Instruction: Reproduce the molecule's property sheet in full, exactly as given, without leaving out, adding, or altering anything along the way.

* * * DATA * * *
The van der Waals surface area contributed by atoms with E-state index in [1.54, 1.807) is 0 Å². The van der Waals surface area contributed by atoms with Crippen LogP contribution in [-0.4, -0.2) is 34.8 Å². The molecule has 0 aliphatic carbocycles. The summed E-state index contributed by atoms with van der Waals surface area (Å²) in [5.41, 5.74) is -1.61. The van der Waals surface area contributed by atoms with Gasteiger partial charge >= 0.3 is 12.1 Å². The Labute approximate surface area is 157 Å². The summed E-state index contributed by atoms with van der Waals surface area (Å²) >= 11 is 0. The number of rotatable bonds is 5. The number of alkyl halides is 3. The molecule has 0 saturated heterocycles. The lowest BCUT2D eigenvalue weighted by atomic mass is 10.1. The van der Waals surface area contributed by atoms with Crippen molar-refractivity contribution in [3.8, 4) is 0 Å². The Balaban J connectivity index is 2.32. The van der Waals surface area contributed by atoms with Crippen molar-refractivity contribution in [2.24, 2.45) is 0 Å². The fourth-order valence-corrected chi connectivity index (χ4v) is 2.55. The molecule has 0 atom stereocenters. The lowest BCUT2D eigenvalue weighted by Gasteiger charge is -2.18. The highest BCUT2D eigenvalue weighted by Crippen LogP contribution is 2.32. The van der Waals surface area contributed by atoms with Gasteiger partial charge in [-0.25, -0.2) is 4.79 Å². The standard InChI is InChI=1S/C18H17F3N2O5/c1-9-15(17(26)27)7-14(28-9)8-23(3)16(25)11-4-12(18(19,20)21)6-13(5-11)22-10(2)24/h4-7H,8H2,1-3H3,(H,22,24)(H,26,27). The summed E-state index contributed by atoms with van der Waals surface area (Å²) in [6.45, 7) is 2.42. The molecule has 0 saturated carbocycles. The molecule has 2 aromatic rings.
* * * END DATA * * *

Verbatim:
The van der Waals surface area contributed by atoms with E-state index in [1.54, 1.807) is 0 Å². The van der Waals surface area contributed by atoms with Crippen LogP contribution in [-0.4, -0.2) is 34.8 Å². The molecule has 0 aliphatic carbocycles. The summed E-state index contributed by atoms with van der Waals surface area (Å²) in [5.41, 5.74) is -1.61. The van der Waals surface area contributed by atoms with Gasteiger partial charge >= 0.3 is 12.1 Å². The Labute approximate surface area is 157 Å². The summed E-state index contributed by atoms with van der Waals surface area (Å²) >= 11 is 0. The number of rotatable bonds is 5. The number of alkyl halides is 3. The molecule has 0 saturated heterocycles. The lowest BCUT2D eigenvalue weighted by atomic mass is 10.1. The van der Waals surface area contributed by atoms with Crippen molar-refractivity contribution in [3.8, 4) is 0 Å². The Balaban J connectivity index is 2.32. The van der Waals surface area contributed by atoms with Crippen molar-refractivity contribution in [2.24, 2.45) is 0 Å². The fourth-order valence-corrected chi connectivity index (χ4v) is 2.55. The molecule has 0 atom stereocenters. The lowest BCUT2D eigenvalue weighted by Gasteiger charge is -2.18. The highest BCUT2D eigenvalue weighted by Crippen LogP contribution is 2.32. The van der Waals surface area contributed by atoms with Gasteiger partial charge in [-0.25, -0.2) is 4.79 Å². The standard InChI is InChI=1S/C18H17F3N2O5/c1-9-15(17(26)27)7-14(28-9)8-23(3)16(25)11-4-12(18(19,20)21)6-13(5-11)22-10(2)24/h4-7H,8H2,1-3H3,(H,22,24)(H,26,27). The summed E-state index contributed by atoms with van der Waals surface area (Å²) in [6.45, 7) is 2.42. The molecule has 0 saturated carbocycles. The molecule has 2 aromatic rings.